4.3.1 Sin

Sin is everything that is opposed to God's will and contrary to God's being. Every sin separates from God. To restore a close relationship with Him, the sin must be forgiven (see 12.1.8→).


Neither the Old nor the New Testament offers a self-contained "doctrine of sin" or a systematic and exhaustive "catalogue of sins".


God Himself always defines what is right by revealing His will. It is advisable for man to inquire into God's will and to act accordingly. All words, deeds, and deliberate thoughts that are contrary to God's will and being are sins, just as it is also a sin to intentionally neglect to do good (James 4: 17).


Holy Scripture describes the following as "sins": any violation of the Ten Commandments (Exodus 20: 20), the breaking of vows made to God (Deuteronomy 23: 22), refusal to believe in Christ (John 16: 9), as well as avarice, envy, and the like.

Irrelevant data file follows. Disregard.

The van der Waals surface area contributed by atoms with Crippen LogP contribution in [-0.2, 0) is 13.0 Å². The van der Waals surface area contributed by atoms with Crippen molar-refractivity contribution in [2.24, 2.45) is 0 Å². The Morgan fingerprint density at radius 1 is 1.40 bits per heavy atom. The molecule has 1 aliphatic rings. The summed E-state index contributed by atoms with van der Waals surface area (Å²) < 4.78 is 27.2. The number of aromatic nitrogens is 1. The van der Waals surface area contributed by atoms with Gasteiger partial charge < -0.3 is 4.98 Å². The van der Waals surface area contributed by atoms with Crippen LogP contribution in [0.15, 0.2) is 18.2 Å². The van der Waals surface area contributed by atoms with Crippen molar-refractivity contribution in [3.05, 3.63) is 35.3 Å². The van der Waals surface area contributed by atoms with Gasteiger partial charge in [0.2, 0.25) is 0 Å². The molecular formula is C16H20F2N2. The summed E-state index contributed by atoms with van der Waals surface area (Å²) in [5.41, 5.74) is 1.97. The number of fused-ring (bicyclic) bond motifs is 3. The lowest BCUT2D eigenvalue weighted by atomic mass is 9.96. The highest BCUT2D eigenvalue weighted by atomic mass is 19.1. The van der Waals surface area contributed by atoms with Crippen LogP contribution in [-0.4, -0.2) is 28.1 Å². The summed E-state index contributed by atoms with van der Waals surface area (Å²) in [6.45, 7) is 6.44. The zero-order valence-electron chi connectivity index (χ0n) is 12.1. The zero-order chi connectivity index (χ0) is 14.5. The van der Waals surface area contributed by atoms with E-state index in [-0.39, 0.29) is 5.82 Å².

The exclusive deciding factor in assessing whether a deed is sinful or not is the divine will–as manifested in Holy Scripture, as corresponds to the mind and spirit of the gospel of Christ, and as revealed by the Holy Spirit. By no means may humans take it upon themselves to define what constitutes a sin.


All human beings in their various circumstances of life are accountable to God and themselves, and thus bear personal responsibility for their conduct.